Moving Well


30 minutes, five days a week – that’s the general recommended requirement for physical activity, which studies have shown reduces the risk of falling sick and catching infectious diseases by 37%. More assuring is that researchers have also found that those who meet this minimum requirement of exercise regularly are 50% more likely to develop more antibodies after a vaccine.

05 Jul 2021
Even though vaccines are available and have been widely administered, remember that they are no guarantees that you will not catch the virus. Your first – or last, depending on how you look at it – line of defence is still your immune system and how strong it is or how well it can protect you if you get infected.

A recent study in California among 50,000 Covid-19 patients found that people who exercised 10 minutes or less per week were hospitalised at twice the rate of those who worked out 150 minutes a week. Not only that, but the first group was also 2.5 times more likely to not survive the infection.


How Exactly Does Exercise Help?

Regular exercise elevates levels of immunoglobulin IgA, an antibody that protects the lungs and other parts of the body that are susceptible to viruses and bacteria. It also increases the amount of CD4+ T cells, which act as messengers to alert the immune system when the body is under attack and also help regulate its response.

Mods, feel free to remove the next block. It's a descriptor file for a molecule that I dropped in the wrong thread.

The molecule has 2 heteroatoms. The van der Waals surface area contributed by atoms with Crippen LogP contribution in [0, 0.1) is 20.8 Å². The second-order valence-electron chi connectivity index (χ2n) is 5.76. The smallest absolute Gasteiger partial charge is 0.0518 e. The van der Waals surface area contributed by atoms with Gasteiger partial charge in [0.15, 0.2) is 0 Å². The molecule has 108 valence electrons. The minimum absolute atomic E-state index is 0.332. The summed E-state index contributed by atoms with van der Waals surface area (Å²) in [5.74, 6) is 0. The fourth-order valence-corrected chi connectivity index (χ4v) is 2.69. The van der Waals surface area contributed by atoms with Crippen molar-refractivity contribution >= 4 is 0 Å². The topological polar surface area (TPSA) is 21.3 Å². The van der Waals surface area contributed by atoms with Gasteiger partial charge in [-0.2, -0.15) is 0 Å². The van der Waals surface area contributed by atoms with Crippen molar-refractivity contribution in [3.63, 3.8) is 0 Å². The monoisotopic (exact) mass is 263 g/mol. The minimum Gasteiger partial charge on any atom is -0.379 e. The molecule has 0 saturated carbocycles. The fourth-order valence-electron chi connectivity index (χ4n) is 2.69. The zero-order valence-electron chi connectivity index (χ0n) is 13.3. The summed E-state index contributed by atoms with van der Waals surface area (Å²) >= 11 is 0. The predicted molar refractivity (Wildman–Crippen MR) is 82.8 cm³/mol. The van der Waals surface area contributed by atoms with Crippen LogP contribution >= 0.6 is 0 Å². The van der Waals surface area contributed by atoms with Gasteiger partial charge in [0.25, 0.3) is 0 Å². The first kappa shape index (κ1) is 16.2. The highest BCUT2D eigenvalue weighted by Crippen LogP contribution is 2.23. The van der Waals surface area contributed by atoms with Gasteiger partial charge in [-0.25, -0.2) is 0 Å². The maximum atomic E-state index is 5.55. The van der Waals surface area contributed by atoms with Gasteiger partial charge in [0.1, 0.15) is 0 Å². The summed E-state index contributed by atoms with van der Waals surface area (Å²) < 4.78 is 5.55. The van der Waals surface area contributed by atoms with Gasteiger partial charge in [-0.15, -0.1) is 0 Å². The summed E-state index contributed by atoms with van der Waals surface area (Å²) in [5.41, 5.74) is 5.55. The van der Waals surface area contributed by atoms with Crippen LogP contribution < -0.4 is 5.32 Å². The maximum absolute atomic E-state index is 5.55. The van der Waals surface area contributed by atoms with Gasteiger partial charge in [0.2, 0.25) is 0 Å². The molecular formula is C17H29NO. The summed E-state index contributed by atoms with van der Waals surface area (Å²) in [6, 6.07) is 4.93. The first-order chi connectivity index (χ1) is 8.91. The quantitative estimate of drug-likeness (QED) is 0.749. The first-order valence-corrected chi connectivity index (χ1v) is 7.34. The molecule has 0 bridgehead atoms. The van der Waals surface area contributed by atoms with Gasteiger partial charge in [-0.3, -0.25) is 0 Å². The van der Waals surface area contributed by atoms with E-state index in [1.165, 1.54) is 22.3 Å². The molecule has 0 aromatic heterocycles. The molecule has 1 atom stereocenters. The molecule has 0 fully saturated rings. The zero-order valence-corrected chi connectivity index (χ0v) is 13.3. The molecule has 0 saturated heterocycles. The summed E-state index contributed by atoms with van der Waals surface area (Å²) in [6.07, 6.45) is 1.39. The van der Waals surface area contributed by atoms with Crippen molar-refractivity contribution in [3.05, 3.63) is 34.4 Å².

At the same time, getting regular and adequate exercise activates more immune cells. These cells “police” the body’s blood circulation, keeping a lookout for infected cells (which they will kill off) while producing antibodies to destroy antigens. Your muscles are put to work too; when you exercise, they release myokines, which are molecules that tell your immune system to be on high alert, thereby heightening its defence.


How Should I Exercise Before a Covid-19 Vaccine?

If you already have a regular exercise routine, there is no reason to change it up. Work out as you usually would. You can add on some light arm movements – shoulder press, bicep curls, wall push-ups – if you’re exercising just before taking the shot. The Covid-19 vaccine is injected into the deltoid so by exercising that muscle, you release the immune signals there, which may help draw immune cells to that area and stimulate a stronger immune response to the vaccine.

So whether it’s before or after getting your Covid-19 vaccine, the same rules apply to working out: Listen to your body and let it guide you. On its own, exercise provides numerous benefits that include relieving stress and anxiety, which could be helpful if you have concerns about getting inoculated. In any case, consult your physician before embarking on any exercise programmes. You can also tap into the expertise of Fitness First’ Virtual Personal Trainer to help you make your decision.

Note: This blog offers health, fitness and nutritional information for educational purposes only. You should not rely on this information as a substitute, nor does it replace professional medical advice, diagnosis, or treatment. Consult a physician before starting any exercise programmes or changing your diet.


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